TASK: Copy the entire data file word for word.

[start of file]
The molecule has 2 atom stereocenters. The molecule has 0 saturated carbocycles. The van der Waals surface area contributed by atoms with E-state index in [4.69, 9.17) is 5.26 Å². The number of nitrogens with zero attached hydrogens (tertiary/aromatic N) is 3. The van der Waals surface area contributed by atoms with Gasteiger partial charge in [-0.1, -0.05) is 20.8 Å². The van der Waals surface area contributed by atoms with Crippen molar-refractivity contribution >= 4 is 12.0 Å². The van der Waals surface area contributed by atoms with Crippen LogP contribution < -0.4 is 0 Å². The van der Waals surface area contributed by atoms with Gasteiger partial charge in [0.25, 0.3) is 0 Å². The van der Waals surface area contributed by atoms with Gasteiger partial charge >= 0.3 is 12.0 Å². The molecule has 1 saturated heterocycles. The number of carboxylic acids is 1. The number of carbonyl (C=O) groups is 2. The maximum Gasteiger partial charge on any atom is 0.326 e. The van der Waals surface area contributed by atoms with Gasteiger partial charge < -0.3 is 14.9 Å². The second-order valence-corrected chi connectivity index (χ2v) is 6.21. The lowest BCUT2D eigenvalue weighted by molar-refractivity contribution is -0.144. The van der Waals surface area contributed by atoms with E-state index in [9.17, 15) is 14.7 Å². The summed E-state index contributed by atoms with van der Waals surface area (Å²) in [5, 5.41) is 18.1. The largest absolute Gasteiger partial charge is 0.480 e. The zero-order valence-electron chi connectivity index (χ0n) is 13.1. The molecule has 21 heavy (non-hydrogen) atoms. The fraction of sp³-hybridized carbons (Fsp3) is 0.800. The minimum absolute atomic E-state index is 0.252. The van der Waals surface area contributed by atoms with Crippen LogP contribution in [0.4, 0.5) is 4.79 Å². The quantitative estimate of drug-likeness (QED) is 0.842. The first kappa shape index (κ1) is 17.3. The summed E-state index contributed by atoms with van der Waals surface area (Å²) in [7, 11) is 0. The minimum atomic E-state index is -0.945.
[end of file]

The molecule has 2 atom stereocenters. The molecule has 0 saturated carbocycles. The van der Waals surface area contributed by atoms with E-state index in [4.69, 9.17) is 5.26 Å². The number of nitrogens with zero attached hydrogens (tertiary/aromatic N) is 3. The van der Waals surface area contributed by atoms with Gasteiger partial charge in [-0.1, -0.05) is 20.8 Å². The van der Waals surface area contributed by atoms with Crippen molar-refractivity contribution >= 4 is 12.0 Å². The van der Waals surface area contributed by atoms with Crippen LogP contribution < -0.4 is 0 Å². The van der Waals surface area contributed by atoms with Gasteiger partial charge in [0.25, 0.3) is 0 Å². The van der Waals surface area contributed by atoms with Gasteiger partial charge >= 0.3 is 12.0 Å². The molecule has 1 saturated heterocycles. The number of carboxylic acids is 1. The number of carbonyl (C=O) groups is 2. The maximum Gasteiger partial charge on any atom is 0.326 e. The van der Waals surface area contributed by atoms with Gasteiger partial charge < -0.3 is 14.9 Å². The second-order valence-corrected chi connectivity index (χ2v) is 6.21. The lowest BCUT2D eigenvalue weighted by molar-refractivity contribution is -0.144. The van der Waals surface area contributed by atoms with E-state index in [9.17, 15) is 14.7 Å². The summed E-state index contributed by atoms with van der Waals surface area (Å²) in [5, 5.41) is 18.1. The largest absolute Gasteiger partial charge is 0.480 e. The zero-order valence-electron chi connectivity index (χ0n) is 13.1. The molecule has 21 heavy (non-hydrogen) atoms. The fraction of sp³-hybridized carbons (Fsp3) is 0.800. The minimum absolute atomic E-state index is 0.252. The van der Waals surface area contributed by atoms with Crippen LogP contribution in [0.4, 0.5) is 4.79 Å². The quantitative estimate of drug-likeness (QED) is 0.842. The first kappa shape index (κ1) is 17.3. The summed E-state index contributed by atoms with van der Waals surface area (Å²) in [7, 11) is 0. The minimum atomic E-state index is -0.945.